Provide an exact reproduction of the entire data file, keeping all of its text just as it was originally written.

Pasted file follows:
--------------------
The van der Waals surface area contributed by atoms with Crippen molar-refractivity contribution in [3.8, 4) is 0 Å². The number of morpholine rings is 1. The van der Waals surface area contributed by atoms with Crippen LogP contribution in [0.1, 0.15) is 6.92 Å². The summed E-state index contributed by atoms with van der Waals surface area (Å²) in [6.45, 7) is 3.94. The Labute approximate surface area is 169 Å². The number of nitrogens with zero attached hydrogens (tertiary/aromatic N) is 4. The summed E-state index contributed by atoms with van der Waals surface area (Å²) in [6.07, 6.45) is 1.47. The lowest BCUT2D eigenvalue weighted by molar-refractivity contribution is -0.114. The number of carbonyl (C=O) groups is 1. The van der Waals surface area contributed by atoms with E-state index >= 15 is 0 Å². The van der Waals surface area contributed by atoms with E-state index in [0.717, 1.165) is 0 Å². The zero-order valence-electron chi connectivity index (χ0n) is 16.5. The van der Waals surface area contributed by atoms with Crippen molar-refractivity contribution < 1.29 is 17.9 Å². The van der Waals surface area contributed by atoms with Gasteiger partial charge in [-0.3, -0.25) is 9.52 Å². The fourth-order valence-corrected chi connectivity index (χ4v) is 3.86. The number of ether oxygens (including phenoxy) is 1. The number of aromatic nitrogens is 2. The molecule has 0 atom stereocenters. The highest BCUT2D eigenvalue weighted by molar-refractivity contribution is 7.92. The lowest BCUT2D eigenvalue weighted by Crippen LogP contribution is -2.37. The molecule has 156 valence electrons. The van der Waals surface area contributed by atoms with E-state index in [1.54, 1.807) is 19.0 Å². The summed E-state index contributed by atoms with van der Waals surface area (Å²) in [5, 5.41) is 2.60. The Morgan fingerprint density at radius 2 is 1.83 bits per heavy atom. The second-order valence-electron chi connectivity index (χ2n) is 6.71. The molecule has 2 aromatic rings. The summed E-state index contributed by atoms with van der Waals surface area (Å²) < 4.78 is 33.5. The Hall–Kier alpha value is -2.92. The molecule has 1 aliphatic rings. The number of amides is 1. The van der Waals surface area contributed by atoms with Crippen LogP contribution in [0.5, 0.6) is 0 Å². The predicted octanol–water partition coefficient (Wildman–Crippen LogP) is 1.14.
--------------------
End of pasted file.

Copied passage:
The van der Waals surface area contributed by atoms with Crippen molar-refractivity contribution in [3.8, 4) is 0 Å². The number of morpholine rings is 1. The van der Waals surface area contributed by atoms with Crippen LogP contribution in [0.1, 0.15) is 6.92 Å². The summed E-state index contributed by atoms with van der Waals surface area (Å²) in [6.45, 7) is 3.94. The Labute approximate surface area is 169 Å². The number of nitrogens with zero attached hydrogens (tertiary/aromatic N) is 4. The summed E-state index contributed by atoms with van der Waals surface area (Å²) in [6.07, 6.45) is 1.47. The lowest BCUT2D eigenvalue weighted by molar-refractivity contribution is -0.114. The number of carbonyl (C=O) groups is 1. The van der Waals surface area contributed by atoms with E-state index >= 15 is 0 Å². The van der Waals surface area contributed by atoms with E-state index in [0.717, 1.165) is 0 Å². The zero-order valence-electron chi connectivity index (χ0n) is 16.5. The van der Waals surface area contributed by atoms with Crippen molar-refractivity contribution < 1.29 is 17.9 Å². The van der Waals surface area contributed by atoms with Gasteiger partial charge in [-0.3, -0.25) is 9.52 Å². The fourth-order valence-corrected chi connectivity index (χ4v) is 3.86. The number of ether oxygens (including phenoxy) is 1. The number of aromatic nitrogens is 2. The molecule has 0 atom stereocenters. The highest BCUT2D eigenvalue weighted by molar-refractivity contribution is 7.92. The lowest BCUT2D eigenvalue weighted by Crippen LogP contribution is -2.37. The molecule has 156 valence electrons. The van der Waals surface area contributed by atoms with E-state index in [1.54, 1.807) is 19.0 Å². The summed E-state index contributed by atoms with van der Waals surface area (Å²) in [5, 5.41) is 2.60. The Morgan fingerprint density at radius 2 is 1.83 bits per heavy atom. The second-order valence-electron chi connectivity index (χ2n) is 6.71. The molecule has 2 aromatic rings. The summed E-state index contributed by atoms with van der Waals surface area (Å²) < 4.78 is 33.5. The Hall–Kier alpha value is -2.92. The molecule has 1 aliphatic rings. The number of amides is 1. The van der Waals surface area contributed by atoms with Crippen LogP contribution in [0.5, 0.6) is 0 Å². The predicted octanol–water partition coefficient (Wildman–Crippen LogP) is 1.14.